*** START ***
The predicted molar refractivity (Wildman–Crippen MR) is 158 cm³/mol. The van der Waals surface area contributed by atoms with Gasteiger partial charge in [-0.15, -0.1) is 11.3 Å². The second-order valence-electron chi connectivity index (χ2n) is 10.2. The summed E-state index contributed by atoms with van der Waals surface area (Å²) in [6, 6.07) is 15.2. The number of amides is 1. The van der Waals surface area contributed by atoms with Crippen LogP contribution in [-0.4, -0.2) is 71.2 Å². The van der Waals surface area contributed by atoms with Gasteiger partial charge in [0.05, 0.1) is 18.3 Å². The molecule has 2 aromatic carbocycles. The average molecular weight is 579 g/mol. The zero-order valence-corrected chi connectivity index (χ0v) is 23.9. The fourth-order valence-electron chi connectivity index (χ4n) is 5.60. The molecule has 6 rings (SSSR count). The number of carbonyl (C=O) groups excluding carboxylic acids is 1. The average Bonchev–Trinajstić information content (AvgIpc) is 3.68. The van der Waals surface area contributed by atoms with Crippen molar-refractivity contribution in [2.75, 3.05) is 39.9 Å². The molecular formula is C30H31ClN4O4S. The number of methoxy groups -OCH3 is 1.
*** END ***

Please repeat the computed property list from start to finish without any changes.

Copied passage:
The predicted molar refractivity (Wildman–Crippen MR) is 158 cm³/mol. The van der Waals surface area contributed by atoms with Gasteiger partial charge in [-0.15, -0.1) is 11.3 Å². The second-order valence-electron chi connectivity index (χ2n) is 10.2. The summed E-state index contributed by atoms with van der Waals surface area (Å²) in [6, 6.07) is 15.2. The number of amides is 1. The van der Waals surface area contributed by atoms with Crippen LogP contribution in [-0.4, -0.2) is 71.2 Å². The van der Waals surface area contributed by atoms with Gasteiger partial charge in [0.05, 0.1) is 18.3 Å². The molecule has 2 aromatic carbocycles. The average molecular weight is 579 g/mol. The zero-order valence-corrected chi connectivity index (χ0v) is 23.9. The fourth-order valence-electron chi connectivity index (χ4n) is 5.60. The molecule has 6 rings (SSSR count). The number of carbonyl (C=O) groups excluding carboxylic acids is 1. The average Bonchev–Trinajstić information content (AvgIpc) is 3.68. The van der Waals surface area contributed by atoms with Crippen molar-refractivity contribution in [2.75, 3.05) is 39.9 Å². The molecular formula is C30H31ClN4O4S. The number of methoxy groups -OCH3 is 1.